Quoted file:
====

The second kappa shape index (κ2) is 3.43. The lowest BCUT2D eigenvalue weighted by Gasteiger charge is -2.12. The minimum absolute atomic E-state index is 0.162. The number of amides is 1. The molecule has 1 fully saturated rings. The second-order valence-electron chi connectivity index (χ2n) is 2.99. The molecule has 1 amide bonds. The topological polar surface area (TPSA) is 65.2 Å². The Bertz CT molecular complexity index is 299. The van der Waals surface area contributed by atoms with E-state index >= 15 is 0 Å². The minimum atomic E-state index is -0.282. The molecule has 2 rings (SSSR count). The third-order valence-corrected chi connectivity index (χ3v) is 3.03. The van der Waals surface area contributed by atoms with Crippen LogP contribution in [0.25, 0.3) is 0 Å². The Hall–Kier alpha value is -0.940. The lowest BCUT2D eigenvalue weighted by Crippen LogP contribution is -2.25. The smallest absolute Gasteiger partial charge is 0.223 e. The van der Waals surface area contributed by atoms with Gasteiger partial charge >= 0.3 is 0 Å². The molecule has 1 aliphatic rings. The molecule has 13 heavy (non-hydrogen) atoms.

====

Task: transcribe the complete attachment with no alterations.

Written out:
The second kappa shape index (κ2) is 3.43. The lowest BCUT2D eigenvalue weighted by Gasteiger charge is -2.12. The minimum absolute atomic E-state index is 0.162. The number of amides is 1. The molecule has 1 fully saturated rings. The second-order valence-electron chi connectivity index (χ2n) is 2.99. The molecule has 1 amide bonds. The topological polar surface area (TPSA) is 65.2 Å². The Bertz CT molecular complexity index is 299. The van der Waals surface area contributed by atoms with E-state index >= 15 is 0 Å². The minimum atomic E-state index is -0.282. The molecule has 2 rings (SSSR count). The third-order valence-corrected chi connectivity index (χ3v) is 3.03. The van der Waals surface area contributed by atoms with Crippen LogP contribution in [0.25, 0.3) is 0 Å². The Hall–Kier alpha value is -0.940. The lowest BCUT2D eigenvalue weighted by Crippen LogP contribution is -2.25. The smallest absolute Gasteiger partial charge is 0.223 e. The van der Waals surface area contributed by atoms with Gasteiger partial charge >= 0.3 is 0 Å². The molecule has 1 aliphatic rings. The molecule has 13 heavy (non-hydrogen) atoms.